Ever since Hannah Arendt’s controversial Eichmann in Jerusalem, wherein she described one of the main perpetrators of the Holocaust as a study in the banality of evil, social scientists have attempted to grapple with the question of whether anyone under certain circumstances become genocidaires or perpetrators of mass killings. In all this annihilation of human life, Abram De Swann opines in The Killing Compartments, the Nazi extermination of six million European Jews stands as the nadir — which prompts the question: how do seemingly ordinary men become killers?
De Swann’s conclusion is that in time of upheaval, such as in Germany during the Weimar Republic and the subsequent appointment of Hitler as chancellor of Germany, an almost invisible selection mechanism gradually sorts out persons who are “only slightly more disposed to violent abuse than others, until they end up in a genocidal setting.” Once they find themselves in such a situation, De Swaan argues, perpetrators may regress much further than they even imagined they could. He notes that “they often feel that this killer persona is not really them. After the genocidal episode is over, if they look back at all, they like to think that they were a different person then, living in a different world.”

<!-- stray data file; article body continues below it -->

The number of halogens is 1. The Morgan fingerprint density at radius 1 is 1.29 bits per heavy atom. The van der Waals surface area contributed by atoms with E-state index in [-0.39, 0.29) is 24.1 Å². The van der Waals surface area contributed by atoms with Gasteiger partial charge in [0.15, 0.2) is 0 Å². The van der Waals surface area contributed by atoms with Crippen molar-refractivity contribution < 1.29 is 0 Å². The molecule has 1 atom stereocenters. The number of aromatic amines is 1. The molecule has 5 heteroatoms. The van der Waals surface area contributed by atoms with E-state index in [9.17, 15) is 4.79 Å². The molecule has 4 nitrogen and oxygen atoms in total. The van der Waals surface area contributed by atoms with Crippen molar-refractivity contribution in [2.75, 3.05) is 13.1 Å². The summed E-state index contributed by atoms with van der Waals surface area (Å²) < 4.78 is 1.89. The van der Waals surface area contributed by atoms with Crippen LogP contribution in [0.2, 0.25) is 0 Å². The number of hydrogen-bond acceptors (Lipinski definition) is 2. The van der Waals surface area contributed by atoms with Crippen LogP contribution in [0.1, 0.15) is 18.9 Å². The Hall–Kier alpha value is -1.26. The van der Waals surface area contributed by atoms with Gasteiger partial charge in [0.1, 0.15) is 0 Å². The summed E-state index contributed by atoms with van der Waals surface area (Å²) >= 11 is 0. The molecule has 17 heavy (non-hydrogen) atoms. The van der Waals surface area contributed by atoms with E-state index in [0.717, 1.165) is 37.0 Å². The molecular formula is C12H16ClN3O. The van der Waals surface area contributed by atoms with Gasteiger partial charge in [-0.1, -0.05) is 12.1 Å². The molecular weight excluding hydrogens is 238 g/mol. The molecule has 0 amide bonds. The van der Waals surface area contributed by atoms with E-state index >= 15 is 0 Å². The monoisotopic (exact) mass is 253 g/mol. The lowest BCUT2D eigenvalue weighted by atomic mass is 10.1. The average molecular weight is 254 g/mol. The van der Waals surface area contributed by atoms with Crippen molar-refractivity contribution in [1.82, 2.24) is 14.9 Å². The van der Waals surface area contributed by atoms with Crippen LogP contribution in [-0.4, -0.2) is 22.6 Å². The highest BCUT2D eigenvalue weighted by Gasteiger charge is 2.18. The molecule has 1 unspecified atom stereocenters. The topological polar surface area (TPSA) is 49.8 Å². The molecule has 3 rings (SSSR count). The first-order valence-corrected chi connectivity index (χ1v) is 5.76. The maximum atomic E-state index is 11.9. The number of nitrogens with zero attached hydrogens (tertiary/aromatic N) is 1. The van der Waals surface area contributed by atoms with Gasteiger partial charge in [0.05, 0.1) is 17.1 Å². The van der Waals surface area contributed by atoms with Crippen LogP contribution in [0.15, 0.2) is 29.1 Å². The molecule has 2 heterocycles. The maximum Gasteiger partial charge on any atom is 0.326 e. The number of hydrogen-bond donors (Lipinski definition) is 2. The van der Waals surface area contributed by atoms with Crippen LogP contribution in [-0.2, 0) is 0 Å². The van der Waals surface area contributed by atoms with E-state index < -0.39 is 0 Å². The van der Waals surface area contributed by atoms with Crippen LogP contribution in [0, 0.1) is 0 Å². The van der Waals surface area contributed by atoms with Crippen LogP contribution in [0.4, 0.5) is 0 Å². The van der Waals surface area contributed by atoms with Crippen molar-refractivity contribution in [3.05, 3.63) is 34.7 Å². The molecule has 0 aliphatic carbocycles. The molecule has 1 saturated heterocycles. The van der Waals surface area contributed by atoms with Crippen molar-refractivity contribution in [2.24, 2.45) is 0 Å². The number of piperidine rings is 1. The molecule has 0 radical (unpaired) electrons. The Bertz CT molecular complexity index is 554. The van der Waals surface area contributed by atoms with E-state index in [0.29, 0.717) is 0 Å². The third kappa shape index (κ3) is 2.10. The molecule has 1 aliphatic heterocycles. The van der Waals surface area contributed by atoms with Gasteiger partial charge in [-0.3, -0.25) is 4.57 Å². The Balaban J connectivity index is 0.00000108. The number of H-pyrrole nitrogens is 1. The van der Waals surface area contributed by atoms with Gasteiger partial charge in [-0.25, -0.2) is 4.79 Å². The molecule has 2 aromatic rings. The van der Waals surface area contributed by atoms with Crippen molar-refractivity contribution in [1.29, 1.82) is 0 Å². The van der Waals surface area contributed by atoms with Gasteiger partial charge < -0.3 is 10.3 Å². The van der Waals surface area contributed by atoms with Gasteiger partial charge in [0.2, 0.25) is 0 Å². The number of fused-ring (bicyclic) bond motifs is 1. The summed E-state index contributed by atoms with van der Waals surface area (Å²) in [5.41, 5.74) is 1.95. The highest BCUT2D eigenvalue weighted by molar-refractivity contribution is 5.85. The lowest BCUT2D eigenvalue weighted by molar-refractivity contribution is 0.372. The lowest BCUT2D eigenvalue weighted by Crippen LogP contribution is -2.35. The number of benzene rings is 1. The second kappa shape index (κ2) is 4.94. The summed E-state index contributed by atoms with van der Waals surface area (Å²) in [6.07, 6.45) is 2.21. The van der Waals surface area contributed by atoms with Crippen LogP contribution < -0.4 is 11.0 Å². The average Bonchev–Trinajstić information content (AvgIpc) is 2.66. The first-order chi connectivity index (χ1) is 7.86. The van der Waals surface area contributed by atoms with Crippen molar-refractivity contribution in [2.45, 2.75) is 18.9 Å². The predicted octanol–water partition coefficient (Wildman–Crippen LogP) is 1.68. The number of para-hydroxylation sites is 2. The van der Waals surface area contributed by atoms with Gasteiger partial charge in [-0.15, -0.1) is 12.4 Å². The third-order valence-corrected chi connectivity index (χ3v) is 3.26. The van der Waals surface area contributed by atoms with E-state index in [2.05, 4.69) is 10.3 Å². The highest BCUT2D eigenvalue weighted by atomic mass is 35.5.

There is, states De Swaan, nothing “banal” about such experiences. Even if perpetrators were once regular, harmless people in most respects, after serving as part of the apparatus of mass murder they are no longer ordinary.
So are we all potential Nazis? Although, De Swaan admits, in certain situations people will commit acts that they never would dream of committing, some people are more likely to fall in than others; some will resist even at considerable personal risk, and still others may be eager to follow orders. This depends not only on the situation of the moment, but also on their prior experiences, personal history, and individual character.